Academic journal article The Review of Metaphysics

Aristotle in the Ethics Wars

Academic journal article The Review of Metaphysics

Aristotle in the Ethics Wars

Article excerpt

La docte Antiquite dans toute sa duree A l'egal de nos jours ne fut point eclairee.

Charles Perrault, Le siecle de Louis le Grand

ARISTOTLE'S ETHICAL VIEWS HAVE played a starring role in contemporary debates. Among those struggling to unseat the prevailing subjectivism or noncognitivism of twentieth-century ethics, some prominent figures have turned to the history of philosophy to understand better the emergence of the metaphysical picture thought to undergird this prevalence. The intellectual dominance and respectability of the modern sciences is sometimes credited with casting doubt on the status of truth-claims in ethics, since the latter seem to lack comparable truth-makers, methods of verification, or patterns of convergence. Many ethicists today accept the force of arguments based on the so-called is-ought gap or, following J. L. Mackie, the "argument from queerness." (1) Ethical statements are treated as fundamentally different in kind from statements about the natural world. Not only this, but their status as truth-apt is thought to suffer by comparison. Ethical claims are variously reinterpreted by noncognitivists as reflecting commitments, desires, or feelings of the participants, rather than as literal truth-claims.

Yet, in the latter half of the twentieth century, some prominent ethicists have challenged this picture and urged the strength of Aristotle's outlook as a potent alternative. The challenges at issue are those that question the status of the very worldview that has given rise to noncognitivism. A number of major ethical works can be seen as implicitly responding to Anscombe's "Modern Moral Philosophy" (1958). These include MacIntyre's After Virtue (1981), Williams's Ethics and the Limits of Philosophy (1985), McDowell's "Two Sorts of Naturalism" (1996), Korsgaard's The Sources of Normativity (1996), and Foot's Natural Goodness (2001). (2) These challengers have quite different projects, and echo different features of Anscombe's original article. But they are alike in that they offer competing historical narratives, aimed at challenging contemporary noncognitivism. All consider whether Aristotelian ethics could be a contender for an alternative ethical framework. (3)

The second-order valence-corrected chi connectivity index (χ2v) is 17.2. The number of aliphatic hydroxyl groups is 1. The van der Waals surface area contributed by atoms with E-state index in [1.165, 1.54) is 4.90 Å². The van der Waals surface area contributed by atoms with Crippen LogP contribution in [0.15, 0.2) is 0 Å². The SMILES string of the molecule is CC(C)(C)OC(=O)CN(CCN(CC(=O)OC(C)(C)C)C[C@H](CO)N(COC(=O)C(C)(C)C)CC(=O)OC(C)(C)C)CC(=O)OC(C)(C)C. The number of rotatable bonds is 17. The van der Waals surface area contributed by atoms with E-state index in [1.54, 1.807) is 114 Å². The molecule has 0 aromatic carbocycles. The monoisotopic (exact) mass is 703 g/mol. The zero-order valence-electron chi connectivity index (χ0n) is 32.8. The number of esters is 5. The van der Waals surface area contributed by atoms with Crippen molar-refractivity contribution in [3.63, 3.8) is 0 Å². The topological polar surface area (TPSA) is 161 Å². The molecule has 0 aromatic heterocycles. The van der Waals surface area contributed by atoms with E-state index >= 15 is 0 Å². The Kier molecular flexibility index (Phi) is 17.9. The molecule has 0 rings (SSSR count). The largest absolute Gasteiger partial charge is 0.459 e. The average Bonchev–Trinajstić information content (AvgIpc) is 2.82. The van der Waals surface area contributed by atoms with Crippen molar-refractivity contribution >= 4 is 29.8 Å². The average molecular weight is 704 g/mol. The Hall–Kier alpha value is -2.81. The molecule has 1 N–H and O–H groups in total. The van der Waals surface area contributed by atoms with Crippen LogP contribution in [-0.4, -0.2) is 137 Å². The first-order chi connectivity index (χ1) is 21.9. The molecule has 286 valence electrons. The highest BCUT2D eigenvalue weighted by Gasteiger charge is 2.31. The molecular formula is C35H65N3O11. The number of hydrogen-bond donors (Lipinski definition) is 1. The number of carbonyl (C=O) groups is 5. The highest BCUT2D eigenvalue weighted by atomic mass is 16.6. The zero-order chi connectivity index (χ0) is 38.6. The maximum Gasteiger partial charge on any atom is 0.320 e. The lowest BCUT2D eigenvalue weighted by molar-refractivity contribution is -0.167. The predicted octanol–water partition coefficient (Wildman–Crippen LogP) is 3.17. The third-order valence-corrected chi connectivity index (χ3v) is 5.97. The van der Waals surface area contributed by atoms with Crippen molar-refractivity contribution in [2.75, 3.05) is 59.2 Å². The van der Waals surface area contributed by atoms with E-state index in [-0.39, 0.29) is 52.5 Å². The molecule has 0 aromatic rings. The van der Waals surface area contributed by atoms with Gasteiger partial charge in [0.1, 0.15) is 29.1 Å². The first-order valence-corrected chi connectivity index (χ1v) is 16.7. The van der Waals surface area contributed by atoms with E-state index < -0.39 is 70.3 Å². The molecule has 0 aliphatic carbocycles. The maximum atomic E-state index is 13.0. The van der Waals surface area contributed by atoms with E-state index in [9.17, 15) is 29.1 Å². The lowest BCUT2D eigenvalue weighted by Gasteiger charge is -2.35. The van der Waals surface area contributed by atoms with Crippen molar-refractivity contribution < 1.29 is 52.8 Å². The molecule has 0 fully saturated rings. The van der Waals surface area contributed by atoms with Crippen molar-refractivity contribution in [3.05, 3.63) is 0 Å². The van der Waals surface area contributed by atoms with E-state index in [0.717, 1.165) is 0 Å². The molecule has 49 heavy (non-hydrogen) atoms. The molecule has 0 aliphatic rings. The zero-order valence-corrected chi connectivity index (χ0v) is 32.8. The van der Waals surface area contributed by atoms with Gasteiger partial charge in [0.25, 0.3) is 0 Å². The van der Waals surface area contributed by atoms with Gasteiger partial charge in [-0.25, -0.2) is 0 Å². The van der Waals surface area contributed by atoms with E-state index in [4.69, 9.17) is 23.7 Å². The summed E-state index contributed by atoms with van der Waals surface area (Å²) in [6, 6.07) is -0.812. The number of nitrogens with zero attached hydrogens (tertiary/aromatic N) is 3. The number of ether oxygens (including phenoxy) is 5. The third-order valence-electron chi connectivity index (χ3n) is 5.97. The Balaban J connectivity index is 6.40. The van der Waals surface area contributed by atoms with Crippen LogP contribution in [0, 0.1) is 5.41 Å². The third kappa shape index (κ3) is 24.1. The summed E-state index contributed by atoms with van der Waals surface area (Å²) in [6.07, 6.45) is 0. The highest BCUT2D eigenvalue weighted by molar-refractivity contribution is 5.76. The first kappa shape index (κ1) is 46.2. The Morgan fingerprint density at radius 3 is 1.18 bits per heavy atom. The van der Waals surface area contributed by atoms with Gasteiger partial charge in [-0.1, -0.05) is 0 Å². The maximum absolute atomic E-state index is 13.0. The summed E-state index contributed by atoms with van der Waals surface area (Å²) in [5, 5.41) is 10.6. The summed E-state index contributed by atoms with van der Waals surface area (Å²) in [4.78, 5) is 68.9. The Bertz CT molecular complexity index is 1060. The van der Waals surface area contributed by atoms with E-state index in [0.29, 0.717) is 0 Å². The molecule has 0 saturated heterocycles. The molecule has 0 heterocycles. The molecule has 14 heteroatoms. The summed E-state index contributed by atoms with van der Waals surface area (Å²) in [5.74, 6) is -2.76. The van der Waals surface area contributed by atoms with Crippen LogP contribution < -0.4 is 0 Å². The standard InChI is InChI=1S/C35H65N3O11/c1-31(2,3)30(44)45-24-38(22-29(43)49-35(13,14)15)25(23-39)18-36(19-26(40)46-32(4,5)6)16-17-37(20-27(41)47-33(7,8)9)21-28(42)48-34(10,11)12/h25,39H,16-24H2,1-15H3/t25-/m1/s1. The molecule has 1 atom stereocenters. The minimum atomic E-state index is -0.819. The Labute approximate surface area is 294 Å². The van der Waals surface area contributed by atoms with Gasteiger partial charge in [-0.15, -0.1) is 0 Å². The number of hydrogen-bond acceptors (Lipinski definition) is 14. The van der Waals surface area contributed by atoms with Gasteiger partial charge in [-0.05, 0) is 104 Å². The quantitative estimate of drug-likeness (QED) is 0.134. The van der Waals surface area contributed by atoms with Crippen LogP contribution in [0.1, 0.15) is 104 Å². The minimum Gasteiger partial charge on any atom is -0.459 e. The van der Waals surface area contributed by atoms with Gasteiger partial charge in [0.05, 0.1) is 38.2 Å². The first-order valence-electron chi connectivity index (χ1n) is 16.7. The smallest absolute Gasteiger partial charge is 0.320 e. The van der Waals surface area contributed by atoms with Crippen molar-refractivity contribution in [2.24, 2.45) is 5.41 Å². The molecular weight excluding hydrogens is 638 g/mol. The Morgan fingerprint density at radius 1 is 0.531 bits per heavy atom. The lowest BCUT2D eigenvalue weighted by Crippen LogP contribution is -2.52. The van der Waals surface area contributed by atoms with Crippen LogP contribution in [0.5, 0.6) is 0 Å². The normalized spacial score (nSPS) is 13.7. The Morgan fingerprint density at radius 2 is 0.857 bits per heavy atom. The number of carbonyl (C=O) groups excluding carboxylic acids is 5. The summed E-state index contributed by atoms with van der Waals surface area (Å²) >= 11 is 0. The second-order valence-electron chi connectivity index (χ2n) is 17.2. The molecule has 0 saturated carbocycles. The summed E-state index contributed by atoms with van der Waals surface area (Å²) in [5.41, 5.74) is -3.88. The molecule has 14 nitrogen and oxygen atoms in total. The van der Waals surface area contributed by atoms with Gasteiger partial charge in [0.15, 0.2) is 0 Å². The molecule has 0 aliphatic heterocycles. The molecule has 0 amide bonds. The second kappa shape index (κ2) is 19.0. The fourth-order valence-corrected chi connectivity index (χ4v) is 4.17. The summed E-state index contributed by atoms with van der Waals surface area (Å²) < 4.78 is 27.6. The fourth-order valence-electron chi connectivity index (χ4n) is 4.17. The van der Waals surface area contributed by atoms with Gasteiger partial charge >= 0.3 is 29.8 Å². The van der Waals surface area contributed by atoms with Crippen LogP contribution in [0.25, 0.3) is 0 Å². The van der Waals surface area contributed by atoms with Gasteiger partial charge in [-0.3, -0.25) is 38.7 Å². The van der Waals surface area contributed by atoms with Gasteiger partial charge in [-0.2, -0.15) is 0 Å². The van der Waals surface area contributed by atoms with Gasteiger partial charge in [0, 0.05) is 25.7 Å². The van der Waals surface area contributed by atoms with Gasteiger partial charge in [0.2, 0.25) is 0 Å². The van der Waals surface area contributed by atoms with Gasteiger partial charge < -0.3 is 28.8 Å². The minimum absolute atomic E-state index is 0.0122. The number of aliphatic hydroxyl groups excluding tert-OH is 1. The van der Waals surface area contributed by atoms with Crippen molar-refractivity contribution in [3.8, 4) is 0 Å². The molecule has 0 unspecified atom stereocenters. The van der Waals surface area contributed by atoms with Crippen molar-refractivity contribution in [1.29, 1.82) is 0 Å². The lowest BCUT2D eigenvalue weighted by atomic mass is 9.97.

The works listed above present very different accounts of Aristotle's thought and its applicability to contemporary ethics. A point that Korsgaard treats as Aristotle's weakness--the centrality of the appeal to human nature--Foot regards as a strength. Williams is ambivalent: he sees a commitment to ethical naturalism as central to the coherence of Aristotle's view but also as an aspect that makes it unavailable to modern audiences. (4) McDowell, conversely, denies that Aristotle intended to make any such appeal. (5) Williams regards Aristotle's naturalism as a search for foundations; Korsgaard and McDowell deny that he could even have appreciated the necessity for grounding ethical claims.

The philosophers considered here include some of the most eminent ethicists of the second half of the previous century: clearly, this controversy is worth exploring. My focus in this paper is on the appropriation of Aristotelian ideas in the late twentieth century "ethics wars." Anscombe is widely credited with reviving virtue ethics, but it is not always appreciated that she also and simultaneously initiated a style of ethical theorizing that uses historical narrative to understand the contemporary landscape and to challenge its core assumptions. We can learn from the differences among the various narratives just how ideologically laden these histories can be, and how the assumptions they make about the metaphysical views of past ages play into their metaethical conclusions. While Foot's "neo-Aristotelian naturalism" is widely regarded as the heir to Anscombe, I suggest that there is a distinct thread in Anscombe's article leading in another direction altogether, and which lies behind the projects developed by MacIntyre, Williams, McDowell, and even Korsgaard. …

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